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Next to my driveway, aka Black Lives Matter Plaza 
Photo by Tim Wagstaffe.


I used to think I was among the wokest of the woke.  Naturally I wouldn't have said so aloud, but after all, I, a white woman, had married a Black man before that was even legal, nationally. Raised our biracial children. Trained anti-racist leaders. Published pro-equity books and op-eds. Marched and chanted.


But after May 25, 2020, when George Floyd screamed for his mama and people poured out of lockdown, something new broke open inside me. As well as inside everyone I know.


Black friends grew bolder. Scorched by racism all their lives they'd adapted, these successful women had perhaps grown a bit cautious. Now I'm watching folks I've known for decades become fervently political. They're expressing rage, loudly, plus their fierce pride.


I'm also changing. I've understood for years the "free pass" my white skin has always provided. As when I shoplifted, in my 20's, from Woolworth's, and clerks never gave me a second glance, so busy were they following people of color. "You have such an honest face," white people have told me all my life. Which I understand translates to: "Your blue eyes and blond hair make me feel safe. As if I know you."


That white skin was protection when a white cop pulled me over at twenty-eight for driving with an expired license, and ended up driving me home--without even issuing a ticket. Not yanking me out of my car and flinging me to the ground, as a policeman did to Sandra Bland, a Black woman, also twenty-eight, who ended up dead three days later in a jail cell.


So I knew that. But I'm noticing something new: a shocking sense of entitlement. This isn't about how differently I'm treated at our racial checkpoints. These feelings ooze up from inside. In the subtlest ways, I actually feel more entitled than people of color, more used to being ushered to the front of the line or asked to lead. I expect that I can break society's rules without significant consequences. And I'm so used to this privileged position I've forgotten it's a luxury everyone doesn't enjoy. Like the day my Black companion refused to climb an Oakland chain-link fence when candidate Obama was about to speak and I wanted us to get closer. Knowing my friend as a rebel, I insisted and was surprised she wouldn't jump the fence with me, forgetting, in my excitement, the vastly different treatment we'd get if caught.


White supremacy, I see anew, is a finely woven scrim of presumptions, layered deep, about how I can freely operate in the world. Perhaps even a subtle belief that it's my fine capabilities giving me that extra access. The feeling is as thin as gauze and as hard to catch, but when I glimpse it I see the subtle ways I assume good treatment. As should we all, but since some of us don't get it, what makes me think I deserve preferential care? And demand it when it is not forthcoming?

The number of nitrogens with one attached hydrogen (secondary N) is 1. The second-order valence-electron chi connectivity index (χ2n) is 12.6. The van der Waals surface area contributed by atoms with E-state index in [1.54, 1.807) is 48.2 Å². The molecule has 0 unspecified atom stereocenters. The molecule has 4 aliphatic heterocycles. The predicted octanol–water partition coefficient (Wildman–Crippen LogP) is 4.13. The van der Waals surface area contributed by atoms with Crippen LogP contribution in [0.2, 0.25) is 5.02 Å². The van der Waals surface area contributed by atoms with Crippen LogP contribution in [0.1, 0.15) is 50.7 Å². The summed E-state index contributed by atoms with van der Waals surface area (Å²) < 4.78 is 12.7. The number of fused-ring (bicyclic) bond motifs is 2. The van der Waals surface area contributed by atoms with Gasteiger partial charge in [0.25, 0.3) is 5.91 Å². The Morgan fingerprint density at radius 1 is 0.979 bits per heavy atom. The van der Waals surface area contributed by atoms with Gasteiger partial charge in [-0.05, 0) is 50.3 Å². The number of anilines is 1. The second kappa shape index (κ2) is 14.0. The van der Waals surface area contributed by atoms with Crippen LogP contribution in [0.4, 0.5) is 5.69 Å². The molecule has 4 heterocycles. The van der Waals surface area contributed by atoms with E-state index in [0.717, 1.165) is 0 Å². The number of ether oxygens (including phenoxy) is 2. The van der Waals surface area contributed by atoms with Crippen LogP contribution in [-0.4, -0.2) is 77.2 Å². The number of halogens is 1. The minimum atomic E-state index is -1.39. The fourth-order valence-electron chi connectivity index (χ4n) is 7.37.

This sense of entitlement also leads me to automatically take charge, rather than sit back and listen to others' opinions. Once at Oakland women's choir rehearsal—where I was the only white member that evening, among a group of Black women--the director asked us to move our chairs to new positions. I suddenly heard myself directing other choir members, pointing, "Put those chairs over here for the sopranos." One alto, a friend, gave me the side eye.


 "White people always have to be in charge, don't we?" I said to her, trying to cover my embarrassment with a light tone. "Hard habit to break."

She muttered, letting me know a "joke" wouldn't undo it.

After all these years, imagine my surprise as I realize at a deeper level how firmly I've bought the white superiority lie. No matter my politics, my close Black friends and family members, I share a cultural bias that slips into assumptions about myself and my relation to others.

It could hardly be otherwise. 400 years of discrimination have employed a self-justifying lie. That's why we have Black is Beautiful movements—to combat the myth of inferiority. Now I'm undergoing a mirror-image process for whites, digging deep, trying to root out those old supremacist habits. It's an internal task, one I thought I'd completed years ago, but I'm cycling through again as this era of racial reckoning reveals new layers of distortion.

I see now that claiming "wokeness' is itself a sort of smug self-congratulation, exactly the kind I'm determined to move beyond. Thanks to the Black Lives Matter Movement-- and all those who've risked lives and careers--for never giving up, pushing white allies into a deeper kind of work. We are at a milestone moment; there's no turning back.




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